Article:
Cheating Student Gets Probation
Judge Ido Droyan decided to send a message to young students last week when he found a woman accused of cheating on an exam in his courtroom. The woman was sentenced to three months' probation and a 1,000 shekel fine.
The woman had admitted to attempting to cheat on the Amir exam, which determines whether students entering university will be exempt from learning English. After doing poorly on the exam once, she decided to send another woman in her place for the second attempt.
She was caught when testers noticed the wide gap in her performance on the first and second tests.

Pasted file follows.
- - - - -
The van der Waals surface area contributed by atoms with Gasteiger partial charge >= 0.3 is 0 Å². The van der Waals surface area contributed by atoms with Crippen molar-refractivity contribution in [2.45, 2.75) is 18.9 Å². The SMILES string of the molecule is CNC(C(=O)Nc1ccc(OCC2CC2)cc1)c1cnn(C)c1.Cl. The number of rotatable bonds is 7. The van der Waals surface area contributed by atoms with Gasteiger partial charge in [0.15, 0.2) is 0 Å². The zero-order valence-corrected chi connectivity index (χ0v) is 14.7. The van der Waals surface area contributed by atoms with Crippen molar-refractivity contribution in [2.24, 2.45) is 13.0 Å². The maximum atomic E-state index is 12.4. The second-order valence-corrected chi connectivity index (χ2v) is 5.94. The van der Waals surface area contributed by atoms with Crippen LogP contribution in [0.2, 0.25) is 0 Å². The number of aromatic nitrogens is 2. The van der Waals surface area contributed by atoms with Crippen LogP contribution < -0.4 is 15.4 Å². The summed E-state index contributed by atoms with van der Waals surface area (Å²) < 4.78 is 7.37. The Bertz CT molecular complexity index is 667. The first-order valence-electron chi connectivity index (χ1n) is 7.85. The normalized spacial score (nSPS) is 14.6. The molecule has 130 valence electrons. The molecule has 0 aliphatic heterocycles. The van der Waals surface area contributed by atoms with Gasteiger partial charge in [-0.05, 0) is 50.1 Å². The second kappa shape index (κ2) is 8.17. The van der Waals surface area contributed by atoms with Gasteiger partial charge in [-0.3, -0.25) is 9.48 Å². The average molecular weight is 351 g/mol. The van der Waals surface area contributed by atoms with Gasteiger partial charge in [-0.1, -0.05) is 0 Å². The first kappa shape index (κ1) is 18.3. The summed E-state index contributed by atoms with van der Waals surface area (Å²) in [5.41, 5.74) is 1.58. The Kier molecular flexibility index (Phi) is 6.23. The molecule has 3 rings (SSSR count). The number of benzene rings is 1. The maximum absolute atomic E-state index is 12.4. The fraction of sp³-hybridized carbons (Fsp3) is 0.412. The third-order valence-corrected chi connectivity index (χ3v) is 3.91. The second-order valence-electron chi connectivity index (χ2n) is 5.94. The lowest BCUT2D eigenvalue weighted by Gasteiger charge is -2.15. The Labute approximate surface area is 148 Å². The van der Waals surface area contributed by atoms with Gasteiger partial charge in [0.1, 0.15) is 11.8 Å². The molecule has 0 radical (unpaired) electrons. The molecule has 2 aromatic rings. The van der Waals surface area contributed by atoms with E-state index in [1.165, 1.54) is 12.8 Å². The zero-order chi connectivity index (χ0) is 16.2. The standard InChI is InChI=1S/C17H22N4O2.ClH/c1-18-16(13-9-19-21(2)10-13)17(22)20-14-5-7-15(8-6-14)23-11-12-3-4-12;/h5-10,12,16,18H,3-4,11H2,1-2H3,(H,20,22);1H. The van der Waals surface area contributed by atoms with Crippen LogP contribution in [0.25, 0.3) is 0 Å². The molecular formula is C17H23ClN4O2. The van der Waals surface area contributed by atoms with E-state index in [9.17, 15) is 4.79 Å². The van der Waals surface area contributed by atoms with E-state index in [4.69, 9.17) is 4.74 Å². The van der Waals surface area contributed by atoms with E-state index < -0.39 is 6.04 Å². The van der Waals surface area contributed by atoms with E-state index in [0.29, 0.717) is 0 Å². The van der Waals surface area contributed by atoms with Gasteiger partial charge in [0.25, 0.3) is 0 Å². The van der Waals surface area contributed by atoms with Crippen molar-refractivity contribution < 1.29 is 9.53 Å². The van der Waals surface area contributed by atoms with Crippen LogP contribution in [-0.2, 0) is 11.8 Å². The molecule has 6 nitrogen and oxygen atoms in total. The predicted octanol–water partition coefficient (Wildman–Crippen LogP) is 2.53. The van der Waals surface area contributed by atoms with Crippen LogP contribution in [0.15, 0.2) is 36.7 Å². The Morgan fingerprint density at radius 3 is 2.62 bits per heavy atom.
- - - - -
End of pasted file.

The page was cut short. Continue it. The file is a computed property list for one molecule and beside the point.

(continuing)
A court-ordered assessment by social workers suggested that the young woman be allowed to avoid a conviction, and to atone for her crime through community service.
However, Droyan sided with police, who called to convict the student. “Many young people do not take this crime seriously. They see it as a small thing, a kind of youthful folly, definitely not a matter so serious that it justifies a criminal trial. The social workers' recommendation would strengthen that wrong perception, and send an inaccurate message to students,” he said.
Droyan also cited the damage cheaters do to tests' reliability as a reason for the unusually tough sentence, as well as the manpower and money that testing companies must invest in tracking down cheaters.